Monday, July 24, 2006

Fun with Perl module loading

Q. So exactly when does a BEGIN block get executed?

A. As soon as it is encountered!

For example, take the following code:

use AModule;
use BModule;

BEGIN {
print __PACKAGE__." BEGIN block\n";
}

use AnOther;

$syntax_error = 42

print "Starting main program\n";
print "Ending main program\n";

The order of execution is:
   AModule BEGIN block
AModule main body

BModule BEGIN block
BModule main body

main BEGIN block

AnOther BEGIN block
AnOther main body

syntax error at main.pl line 18, near "print"
Execution of main.pl aborted due to compilation errors.

So, the main program's BEGIN block is not necessarily the last one executed. Granted, normally it is, since we usually use all our modules before the BEGIN block in main, but we don't have to.
Note also that the blocks are executed even though we have a syntax error, and the program fails to compile.


Q. What use is that?

A. We can alter the way subsequent modules are loaded

Usually that will be by altering @INC:

BEGIN {
if ( defined $ENV{TESTLIB} ) {
unshift @INC, $ENV{TESTLIB}
}
}


Now all subsequent module loads will search the directory in the environment variable first.

Q. @INC is just a list of directories, Right?

A. Wrong! It can also contain code references.

References to subroutines found by the module loader will be executed as they are found:


BEGIN {
print __PACKAGE__." BEGIN block\n";
my $code = sub { print "\@INC code\n" };
unshift @INC,$code;
}
use AnOther;

Gives:

main BEGIN block
@INC code
AnOther BEGIN block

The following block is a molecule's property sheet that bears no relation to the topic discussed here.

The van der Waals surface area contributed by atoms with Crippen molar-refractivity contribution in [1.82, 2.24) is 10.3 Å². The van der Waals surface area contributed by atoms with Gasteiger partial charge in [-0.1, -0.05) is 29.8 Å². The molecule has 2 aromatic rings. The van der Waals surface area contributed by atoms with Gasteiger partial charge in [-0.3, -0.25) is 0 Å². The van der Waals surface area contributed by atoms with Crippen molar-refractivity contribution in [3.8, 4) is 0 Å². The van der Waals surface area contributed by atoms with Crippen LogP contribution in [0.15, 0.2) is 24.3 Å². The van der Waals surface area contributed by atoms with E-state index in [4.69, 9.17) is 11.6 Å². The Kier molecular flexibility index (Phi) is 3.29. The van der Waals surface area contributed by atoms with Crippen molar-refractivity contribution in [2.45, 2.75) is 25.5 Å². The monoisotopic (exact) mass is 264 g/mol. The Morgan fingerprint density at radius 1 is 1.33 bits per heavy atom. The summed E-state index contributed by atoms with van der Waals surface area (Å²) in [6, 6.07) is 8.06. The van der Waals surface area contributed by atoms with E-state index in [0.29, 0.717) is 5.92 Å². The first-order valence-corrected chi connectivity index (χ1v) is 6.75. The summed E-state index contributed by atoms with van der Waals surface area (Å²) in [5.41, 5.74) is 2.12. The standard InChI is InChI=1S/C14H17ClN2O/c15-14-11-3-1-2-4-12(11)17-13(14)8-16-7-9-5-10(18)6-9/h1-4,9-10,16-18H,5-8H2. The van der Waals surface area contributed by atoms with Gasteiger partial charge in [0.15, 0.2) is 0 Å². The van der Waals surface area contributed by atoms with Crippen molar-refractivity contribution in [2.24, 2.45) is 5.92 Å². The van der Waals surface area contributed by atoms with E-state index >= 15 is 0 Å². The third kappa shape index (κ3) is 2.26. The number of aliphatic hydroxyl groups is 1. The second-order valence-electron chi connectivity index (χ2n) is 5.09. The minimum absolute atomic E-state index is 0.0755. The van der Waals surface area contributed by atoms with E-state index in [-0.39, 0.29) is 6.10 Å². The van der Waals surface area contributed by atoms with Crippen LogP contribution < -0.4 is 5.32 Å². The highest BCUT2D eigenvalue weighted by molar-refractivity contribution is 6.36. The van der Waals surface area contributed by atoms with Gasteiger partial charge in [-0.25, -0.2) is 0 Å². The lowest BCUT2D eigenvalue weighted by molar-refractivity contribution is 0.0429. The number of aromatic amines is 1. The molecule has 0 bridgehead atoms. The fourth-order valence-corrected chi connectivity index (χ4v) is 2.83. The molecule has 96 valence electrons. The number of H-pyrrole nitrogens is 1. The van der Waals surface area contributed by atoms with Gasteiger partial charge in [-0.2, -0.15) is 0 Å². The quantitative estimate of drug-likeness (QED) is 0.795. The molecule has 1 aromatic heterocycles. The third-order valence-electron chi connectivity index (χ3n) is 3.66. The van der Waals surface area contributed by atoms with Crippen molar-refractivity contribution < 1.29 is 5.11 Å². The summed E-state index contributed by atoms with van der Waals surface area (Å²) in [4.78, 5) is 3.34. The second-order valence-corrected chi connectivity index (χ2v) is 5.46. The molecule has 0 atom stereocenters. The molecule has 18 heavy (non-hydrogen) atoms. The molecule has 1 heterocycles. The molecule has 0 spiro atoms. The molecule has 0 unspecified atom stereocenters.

Q. Is that it?

A. Of course not.

The subroutine is passed two arguments, the code reference itself and the name of the module it is trying to load. This enables us to track every module loaded. So:

BEGIN {
print __PACKAGE__." BEGIN block\n";
my $code = sub {
my (undef, $loading) = @_;
my ($package, $filename, $line) = caller;

print "Loading $loading from $package\n"
};
unshift @INC,$code;
}

use AModule;
use BModule;
use AnOther;

Gives:

main BEGIN block
Loading AModule.pm from main
AModule BEGIN block
AModule main body

Loading BModule.pm from main
BModule BEGIN block
BModule main body

Loading AnOther.pm from main
AnOther BEGIN block<>
Of course, further diagnostics could be added, like filename, line, and date/time. I'll leave that to you.

Q. So, @INC is more powerful than its sister %INC, which is just used for diagnostics.

A. Err, no. %INC is used by perl to see if a module is already loaded.

Q. And how is that useful?

A. We can force a module reload by removing its entry from %INC. Consider:
In one part of our code we want to force a different version of a module to be loaded (don't ask why).
  use strict;
use warnings; # DON'T use -w

use A;
use MyB;
use C;

A::mysub(); # Original modules used

delete $INC{'A.pm'}; # Force perl to reload

unshift @INC,'mydir'; # Change @INC
{
no warnings 'redefine'; # No 'redefined' warnings
require 'A.pm'; # Reload module
}

A::mysub(); # Module in 'mydir' used

Work it out yourself!

2 comments:

Pajarator said...

Thanks. I wanted to 'reload' parts of my program without reloading everything. It will come handy!

Also, I didn't know about the BEGIN blocks... still many parts of perl I don't know :(

anshu said...

Thanks for all the information...
But I had one more..

when I have something like this..
use AModule;
use BModule;

and AModule.pm
has a line as 'use BModule.pm'

and BModule.pm
has a line as 'use AModulw.pm'

How will the order of execution be ?